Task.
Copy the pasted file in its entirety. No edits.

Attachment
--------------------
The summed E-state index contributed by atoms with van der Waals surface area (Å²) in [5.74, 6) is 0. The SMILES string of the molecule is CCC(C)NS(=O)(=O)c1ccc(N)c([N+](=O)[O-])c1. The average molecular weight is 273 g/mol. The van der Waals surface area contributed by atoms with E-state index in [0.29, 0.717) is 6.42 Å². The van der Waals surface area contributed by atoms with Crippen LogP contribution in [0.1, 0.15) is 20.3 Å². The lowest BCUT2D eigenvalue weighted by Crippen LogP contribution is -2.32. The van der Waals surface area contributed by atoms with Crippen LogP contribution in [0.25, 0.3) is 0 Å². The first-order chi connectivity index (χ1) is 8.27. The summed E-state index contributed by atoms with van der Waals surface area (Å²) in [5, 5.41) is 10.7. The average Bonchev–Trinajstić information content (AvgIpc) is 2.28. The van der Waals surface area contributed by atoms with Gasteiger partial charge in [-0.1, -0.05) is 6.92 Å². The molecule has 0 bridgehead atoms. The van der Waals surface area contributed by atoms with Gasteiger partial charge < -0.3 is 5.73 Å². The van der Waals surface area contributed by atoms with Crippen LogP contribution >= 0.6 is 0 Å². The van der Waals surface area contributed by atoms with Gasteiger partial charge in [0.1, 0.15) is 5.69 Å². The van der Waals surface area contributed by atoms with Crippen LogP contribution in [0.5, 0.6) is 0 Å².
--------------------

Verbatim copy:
The summed E-state index contributed by atoms with van der Waals surface area (Å²) in [5.74, 6) is 0. The SMILES string of the molecule is CCC(C)NS(=O)(=O)c1ccc(N)c([N+](=O)[O-])c1. The average molecular weight is 273 g/mol. The van der Waals surface area contributed by atoms with E-state index in [0.29, 0.717) is 6.42 Å². The van der Waals surface area contributed by atoms with Crippen LogP contribution in [0.1, 0.15) is 20.3 Å². The lowest BCUT2D eigenvalue weighted by Crippen LogP contribution is -2.32. The van der Waals surface area contributed by atoms with Crippen LogP contribution in [0.25, 0.3) is 0 Å². The first-order chi connectivity index (χ1) is 8.27. The summed E-state index contributed by atoms with van der Waals surface area (Å²) in [5, 5.41) is 10.7. The average Bonchev–Trinajstić information content (AvgIpc) is 2.28. The van der Waals surface area contributed by atoms with Gasteiger partial charge in [-0.1, -0.05) is 6.92 Å². The molecule has 0 bridgehead atoms. The van der Waals surface area contributed by atoms with Gasteiger partial charge < -0.3 is 5.73 Å². The van der Waals surface area contributed by atoms with Crippen LogP contribution >= 0.6 is 0 Å². The van der Waals surface area contributed by atoms with Gasteiger partial charge in [0.1, 0.15) is 5.69 Å². The van der Waals surface area contributed by atoms with Crippen LogP contribution in [0.5, 0.6) is 0 Å².